Art started off in my life quite literally as an accident. At the age of eight, while on a holiday in Pahalgam, I fell into a river. I was saved but my leg was so badly injured that I spent the next two years in bed, undergoing a series of operations that did little to help me walk but resulted in my going deaf as well. By the time I was 13, my father was seriously concerned about my education. He brought me books to read, but since I hadn't yet got to the class where they taught English, the books were in Urdu and far beyond my age.
Then he heard of a new school for the deaf and dumb in Delhi. He took me there. But all the children there were born deaf and dumb and used sign language. The headmaster who became close to me noticed that I talked less and less and was resorting to sign language. He advised my father to pull me out of the school.
I was back at home. It was at this time, lying idly in bed, that I began doodling. My doodling was perhaps no different from other children's at this age, but my father was desperate. He decided to put me in an art school he'd heard of in Lahore, some 100 km from home. I was 13, and it was the turning point of my life.
When the British decided to start art schools in every state, their aim was laudable. But no self-respecting middle class man would wish his son to go to art school because there was no prospect of earning a livelihood from it. My school consisted almost entirely of orphans and the impoverished. The school fee was a mere one rupee and you received little education, but were given free paper and other material for drawing. Students came there to learn how to paint signboards.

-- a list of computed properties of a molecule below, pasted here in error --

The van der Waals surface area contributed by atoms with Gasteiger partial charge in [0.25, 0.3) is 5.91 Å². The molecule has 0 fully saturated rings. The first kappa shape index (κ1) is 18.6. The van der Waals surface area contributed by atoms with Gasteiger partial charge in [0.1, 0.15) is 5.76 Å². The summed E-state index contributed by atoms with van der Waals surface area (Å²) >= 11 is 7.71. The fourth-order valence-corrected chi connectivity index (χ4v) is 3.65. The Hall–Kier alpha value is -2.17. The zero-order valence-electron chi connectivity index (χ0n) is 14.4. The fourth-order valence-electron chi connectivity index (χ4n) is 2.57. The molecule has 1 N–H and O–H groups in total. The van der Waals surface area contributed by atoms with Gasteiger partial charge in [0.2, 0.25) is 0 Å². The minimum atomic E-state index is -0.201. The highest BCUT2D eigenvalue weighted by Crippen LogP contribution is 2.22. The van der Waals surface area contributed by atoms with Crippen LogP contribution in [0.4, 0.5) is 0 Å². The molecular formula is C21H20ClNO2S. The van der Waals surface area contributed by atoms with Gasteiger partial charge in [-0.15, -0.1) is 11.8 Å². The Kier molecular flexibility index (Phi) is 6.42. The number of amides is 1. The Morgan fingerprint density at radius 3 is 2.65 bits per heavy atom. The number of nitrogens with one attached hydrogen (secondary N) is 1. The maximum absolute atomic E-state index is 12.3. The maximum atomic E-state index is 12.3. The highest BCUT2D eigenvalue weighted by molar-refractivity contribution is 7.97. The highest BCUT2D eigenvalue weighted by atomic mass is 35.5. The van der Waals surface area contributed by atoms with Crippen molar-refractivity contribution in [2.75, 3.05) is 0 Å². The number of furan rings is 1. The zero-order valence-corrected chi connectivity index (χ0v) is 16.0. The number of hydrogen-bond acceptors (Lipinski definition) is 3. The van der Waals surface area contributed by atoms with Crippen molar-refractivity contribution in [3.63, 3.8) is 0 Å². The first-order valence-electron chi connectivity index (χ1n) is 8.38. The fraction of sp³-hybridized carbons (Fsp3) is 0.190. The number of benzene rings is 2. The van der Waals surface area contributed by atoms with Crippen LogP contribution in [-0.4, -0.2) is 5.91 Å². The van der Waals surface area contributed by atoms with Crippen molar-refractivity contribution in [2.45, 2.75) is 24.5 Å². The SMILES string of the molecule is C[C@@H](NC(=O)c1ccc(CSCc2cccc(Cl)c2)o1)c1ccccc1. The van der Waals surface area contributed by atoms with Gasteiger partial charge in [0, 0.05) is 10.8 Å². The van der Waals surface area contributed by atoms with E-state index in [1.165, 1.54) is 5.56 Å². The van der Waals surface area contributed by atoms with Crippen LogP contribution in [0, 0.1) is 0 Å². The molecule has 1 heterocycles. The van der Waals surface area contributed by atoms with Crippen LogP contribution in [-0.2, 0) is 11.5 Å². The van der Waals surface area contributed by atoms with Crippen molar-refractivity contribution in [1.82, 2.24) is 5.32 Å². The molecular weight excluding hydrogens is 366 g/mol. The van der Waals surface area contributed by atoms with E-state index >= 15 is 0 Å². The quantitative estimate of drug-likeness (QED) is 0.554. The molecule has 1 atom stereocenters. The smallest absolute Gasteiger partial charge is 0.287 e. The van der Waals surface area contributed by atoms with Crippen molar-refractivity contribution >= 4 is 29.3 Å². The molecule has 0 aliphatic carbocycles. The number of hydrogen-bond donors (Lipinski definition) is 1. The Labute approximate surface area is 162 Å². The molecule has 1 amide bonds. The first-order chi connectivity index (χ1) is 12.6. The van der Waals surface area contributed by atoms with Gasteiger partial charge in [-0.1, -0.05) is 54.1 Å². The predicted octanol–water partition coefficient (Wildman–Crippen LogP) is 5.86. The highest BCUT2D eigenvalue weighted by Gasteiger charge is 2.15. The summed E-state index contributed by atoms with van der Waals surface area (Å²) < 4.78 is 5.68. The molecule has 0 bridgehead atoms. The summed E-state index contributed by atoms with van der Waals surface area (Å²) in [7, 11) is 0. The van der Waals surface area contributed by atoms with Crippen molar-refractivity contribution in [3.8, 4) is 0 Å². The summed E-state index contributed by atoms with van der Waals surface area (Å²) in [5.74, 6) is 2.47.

Luckily, my elder brother Inder was in college in Lahore. I spent as little time in the hostel as possible—going to his hostel as soon as I woke up, having my breakfast there, and going to school from there and returning to his room till it was time to go to bed. Inder became my guiding light, and I absorbed Marxist ideas from him, his friends and teacher, Faiz Ahmad Faiz.
I learnt politics at my mother's breast, almost. She was a kind of foster mother to Bhagat Singh, and the songs she sang as she churned buttermilk were revolutionary songs. I was there with her when she went to see Bhagat Singh before he was hanged. Brought up in a household where people talked nothing but politics, I thought I'd grow up and become a freedom fighter. Or a lawyer, like my father.
At school, with hardly any friends, I soon grew disheartened. My father tried to cheer me up by getting me a book of Abdul Rahman Chugtai's paintings set to Ghalib's verse. Chugtai was a superstar among artists, with his own printing press where he printed books of his paintings. There was not a cultured family anywhere in North India who hadn't heard of him. "If he can make it, so can you," my father told me. I decided soon after that to join Chugtai as an assistant, one of four or five other students. I became determined after this that I would become a painter and not a graphic artist like the rest of my classmates.
It was at this time that I encountered Amrita Shergil for the first and only time. Sometimes, when the pain in my leg was unbearable, I used to go to browse in a bookshop across the road from my school. The painter Roop Krishna lived above the bookshop. One day as I came out of the shop, three or four paintings came fluttering down from the balcony above. An instant later, Amrita came tumbling down the steps, furious. Later, I learnt Amrita had sought Roop Krishna's advice on her paintings. He thought they were no good and asked her to try and paint Indian themes. But Amrita, who had a very high idea of her own genius, started to quarrel. Roop Krishna, famously short-tempered, cut short her diatribe by flinging the paintings out on the road.
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